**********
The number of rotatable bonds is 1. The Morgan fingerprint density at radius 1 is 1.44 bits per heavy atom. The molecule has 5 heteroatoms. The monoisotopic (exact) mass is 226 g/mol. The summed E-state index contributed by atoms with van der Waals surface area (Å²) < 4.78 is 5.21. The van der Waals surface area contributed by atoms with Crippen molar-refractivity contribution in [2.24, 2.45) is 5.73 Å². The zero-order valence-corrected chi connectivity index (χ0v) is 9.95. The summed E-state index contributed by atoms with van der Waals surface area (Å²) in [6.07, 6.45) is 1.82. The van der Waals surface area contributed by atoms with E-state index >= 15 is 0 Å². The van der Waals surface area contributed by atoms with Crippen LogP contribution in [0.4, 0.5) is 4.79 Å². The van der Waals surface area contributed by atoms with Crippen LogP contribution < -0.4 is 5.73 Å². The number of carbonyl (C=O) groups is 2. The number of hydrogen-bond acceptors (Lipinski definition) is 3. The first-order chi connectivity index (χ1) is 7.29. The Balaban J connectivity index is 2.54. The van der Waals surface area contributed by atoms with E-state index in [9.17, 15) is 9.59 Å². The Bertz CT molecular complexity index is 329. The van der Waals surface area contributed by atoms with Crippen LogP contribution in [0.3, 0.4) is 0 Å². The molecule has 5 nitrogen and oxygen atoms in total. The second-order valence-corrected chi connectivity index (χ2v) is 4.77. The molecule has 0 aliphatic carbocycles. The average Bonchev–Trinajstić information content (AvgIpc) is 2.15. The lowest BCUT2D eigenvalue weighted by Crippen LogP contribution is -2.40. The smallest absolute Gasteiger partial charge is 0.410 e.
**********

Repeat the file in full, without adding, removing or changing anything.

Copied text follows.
The number of rotatable bonds is 1. The Morgan fingerprint density at radius 1 is 1.44 bits per heavy atom. The molecule has 5 heteroatoms. The monoisotopic (exact) mass is 226 g/mol. The summed E-state index contributed by atoms with van der Waals surface area (Å²) < 4.78 is 5.21. The van der Waals surface area contributed by atoms with Crippen molar-refractivity contribution in [2.24, 2.45) is 5.73 Å². The zero-order valence-corrected chi connectivity index (χ0v) is 9.95. The summed E-state index contributed by atoms with van der Waals surface area (Å²) in [6.07, 6.45) is 1.82. The van der Waals surface area contributed by atoms with E-state index >= 15 is 0 Å². The van der Waals surface area contributed by atoms with Crippen LogP contribution in [0.4, 0.5) is 4.79 Å². The van der Waals surface area contributed by atoms with Crippen LogP contribution < -0.4 is 5.73 Å². The number of carbonyl (C=O) groups is 2. The number of hydrogen-bond acceptors (Lipinski definition) is 3. The first-order chi connectivity index (χ1) is 7.29. The Balaban J connectivity index is 2.54. The van der Waals surface area contributed by atoms with E-state index in [9.17, 15) is 9.59 Å². The Bertz CT molecular complexity index is 329. The van der Waals surface area contributed by atoms with Crippen LogP contribution in [0.3, 0.4) is 0 Å². The molecule has 5 nitrogen and oxygen atoms in total. The second-order valence-corrected chi connectivity index (χ2v) is 4.77. The molecule has 0 aliphatic carbocycles. The average Bonchev–Trinajstić information content (AvgIpc) is 2.15. The lowest BCUT2D eigenvalue weighted by Crippen LogP contribution is -2.40. The smallest absolute Gasteiger partial charge is 0.410 e.